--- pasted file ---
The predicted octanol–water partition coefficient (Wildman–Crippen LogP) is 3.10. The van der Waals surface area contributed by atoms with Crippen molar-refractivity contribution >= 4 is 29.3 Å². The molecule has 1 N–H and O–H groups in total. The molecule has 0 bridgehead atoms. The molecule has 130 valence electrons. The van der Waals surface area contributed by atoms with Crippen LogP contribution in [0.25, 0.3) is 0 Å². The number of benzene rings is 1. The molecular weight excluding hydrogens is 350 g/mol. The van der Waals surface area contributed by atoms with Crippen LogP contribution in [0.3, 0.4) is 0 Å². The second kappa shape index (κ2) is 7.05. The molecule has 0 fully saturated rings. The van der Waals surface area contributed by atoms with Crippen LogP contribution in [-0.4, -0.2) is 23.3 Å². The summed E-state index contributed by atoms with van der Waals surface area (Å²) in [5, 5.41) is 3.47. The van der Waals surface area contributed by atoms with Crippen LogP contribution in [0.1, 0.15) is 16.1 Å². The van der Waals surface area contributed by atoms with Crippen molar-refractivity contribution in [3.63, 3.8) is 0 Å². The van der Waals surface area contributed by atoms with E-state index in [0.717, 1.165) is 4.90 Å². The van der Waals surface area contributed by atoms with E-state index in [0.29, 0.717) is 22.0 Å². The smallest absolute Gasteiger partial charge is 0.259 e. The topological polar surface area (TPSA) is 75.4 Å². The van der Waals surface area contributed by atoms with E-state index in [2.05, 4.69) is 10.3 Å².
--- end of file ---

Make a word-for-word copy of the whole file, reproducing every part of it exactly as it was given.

The predicted octanol–water partition coefficient (Wildman–Crippen LogP) is 3.10. The van der Waals surface area contributed by atoms with Crippen molar-refractivity contribution >= 4 is 29.3 Å². The molecule has 1 N–H and O–H groups in total. The molecule has 0 bridgehead atoms. The molecule has 130 valence electrons. The van der Waals surface area contributed by atoms with Crippen LogP contribution in [0.25, 0.3) is 0 Å². The number of benzene rings is 1. The molecular weight excluding hydrogens is 350 g/mol. The van der Waals surface area contributed by atoms with Crippen LogP contribution in [0.3, 0.4) is 0 Å². The second kappa shape index (κ2) is 7.05. The molecule has 0 fully saturated rings. The van der Waals surface area contributed by atoms with Crippen LogP contribution in [-0.4, -0.2) is 23.3 Å². The summed E-state index contributed by atoms with van der Waals surface area (Å²) in [5, 5.41) is 3.47. The van der Waals surface area contributed by atoms with Crippen LogP contribution in [0.1, 0.15) is 16.1 Å². The van der Waals surface area contributed by atoms with Crippen molar-refractivity contribution in [3.63, 3.8) is 0 Å². The van der Waals surface area contributed by atoms with E-state index in [0.717, 1.165) is 4.90 Å². The van der Waals surface area contributed by atoms with E-state index in [0.29, 0.717) is 22.0 Å². The smallest absolute Gasteiger partial charge is 0.259 e. The topological polar surface area (TPSA) is 75.4 Å². The van der Waals surface area contributed by atoms with E-state index in [2.05, 4.69) is 10.3 Å².